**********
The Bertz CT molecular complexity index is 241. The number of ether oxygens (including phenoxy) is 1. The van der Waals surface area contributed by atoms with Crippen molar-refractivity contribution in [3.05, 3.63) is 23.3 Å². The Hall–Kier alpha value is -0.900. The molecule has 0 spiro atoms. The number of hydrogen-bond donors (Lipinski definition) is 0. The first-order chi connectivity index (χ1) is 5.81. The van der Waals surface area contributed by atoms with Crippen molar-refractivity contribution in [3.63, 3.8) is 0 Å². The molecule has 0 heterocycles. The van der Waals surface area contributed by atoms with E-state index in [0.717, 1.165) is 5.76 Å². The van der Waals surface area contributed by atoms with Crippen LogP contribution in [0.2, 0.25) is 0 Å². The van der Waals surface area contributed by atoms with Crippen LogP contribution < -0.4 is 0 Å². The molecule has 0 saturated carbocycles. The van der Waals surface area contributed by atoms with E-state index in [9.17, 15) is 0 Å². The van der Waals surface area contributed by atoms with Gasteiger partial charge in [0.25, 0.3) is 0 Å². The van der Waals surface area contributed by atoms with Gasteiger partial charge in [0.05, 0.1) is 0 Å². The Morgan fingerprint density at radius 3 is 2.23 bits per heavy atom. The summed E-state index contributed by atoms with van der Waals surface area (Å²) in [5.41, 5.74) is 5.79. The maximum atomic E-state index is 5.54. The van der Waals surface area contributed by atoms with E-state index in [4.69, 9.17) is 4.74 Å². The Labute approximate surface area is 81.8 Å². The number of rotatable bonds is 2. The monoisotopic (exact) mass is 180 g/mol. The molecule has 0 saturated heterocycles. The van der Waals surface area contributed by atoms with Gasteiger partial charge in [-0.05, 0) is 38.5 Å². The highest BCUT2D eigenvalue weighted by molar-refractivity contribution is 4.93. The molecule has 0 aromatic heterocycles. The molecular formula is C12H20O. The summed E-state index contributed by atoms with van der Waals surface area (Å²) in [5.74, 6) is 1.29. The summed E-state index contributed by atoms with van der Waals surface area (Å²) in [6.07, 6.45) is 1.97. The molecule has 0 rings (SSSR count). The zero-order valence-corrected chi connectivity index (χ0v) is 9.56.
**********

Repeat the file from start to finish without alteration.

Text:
The Bertz CT molecular complexity index is 241. The number of ether oxygens (including phenoxy) is 1. The van der Waals surface area contributed by atoms with Crippen molar-refractivity contribution in [3.05, 3.63) is 23.3 Å². The Hall–Kier alpha value is -0.900. The molecule has 0 spiro atoms. The number of hydrogen-bond donors (Lipinski definition) is 0. The first-order chi connectivity index (χ1) is 5.81. The van der Waals surface area contributed by atoms with Crippen molar-refractivity contribution in [3.63, 3.8) is 0 Å². The molecule has 0 heterocycles. The van der Waals surface area contributed by atoms with E-state index in [0.717, 1.165) is 5.76 Å². The van der Waals surface area contributed by atoms with Crippen LogP contribution in [0.2, 0.25) is 0 Å². The van der Waals surface area contributed by atoms with Crippen LogP contribution < -0.4 is 0 Å². The molecule has 0 saturated carbocycles. The van der Waals surface area contributed by atoms with E-state index in [9.17, 15) is 0 Å². The van der Waals surface area contributed by atoms with Gasteiger partial charge in [0.25, 0.3) is 0 Å². The van der Waals surface area contributed by atoms with Gasteiger partial charge in [0.05, 0.1) is 0 Å². The Morgan fingerprint density at radius 3 is 2.23 bits per heavy atom. The summed E-state index contributed by atoms with van der Waals surface area (Å²) in [5.41, 5.74) is 5.79. The maximum atomic E-state index is 5.54. The van der Waals surface area contributed by atoms with E-state index in [4.69, 9.17) is 4.74 Å². The Labute approximate surface area is 81.8 Å². The number of rotatable bonds is 2. The monoisotopic (exact) mass is 180 g/mol. The molecule has 0 saturated heterocycles. The van der Waals surface area contributed by atoms with Gasteiger partial charge in [-0.05, 0) is 38.5 Å². The highest BCUT2D eigenvalue weighted by molar-refractivity contribution is 4.93. The molecule has 0 aromatic heterocycles. The molecular formula is C12H20O. The summed E-state index contributed by atoms with van der Waals surface area (Å²) in [5.74, 6) is 1.29. The summed E-state index contributed by atoms with van der Waals surface area (Å²) in [6.07, 6.45) is 1.97. The molecule has 0 rings (SSSR count). The zero-order valence-corrected chi connectivity index (χ0v) is 9.56.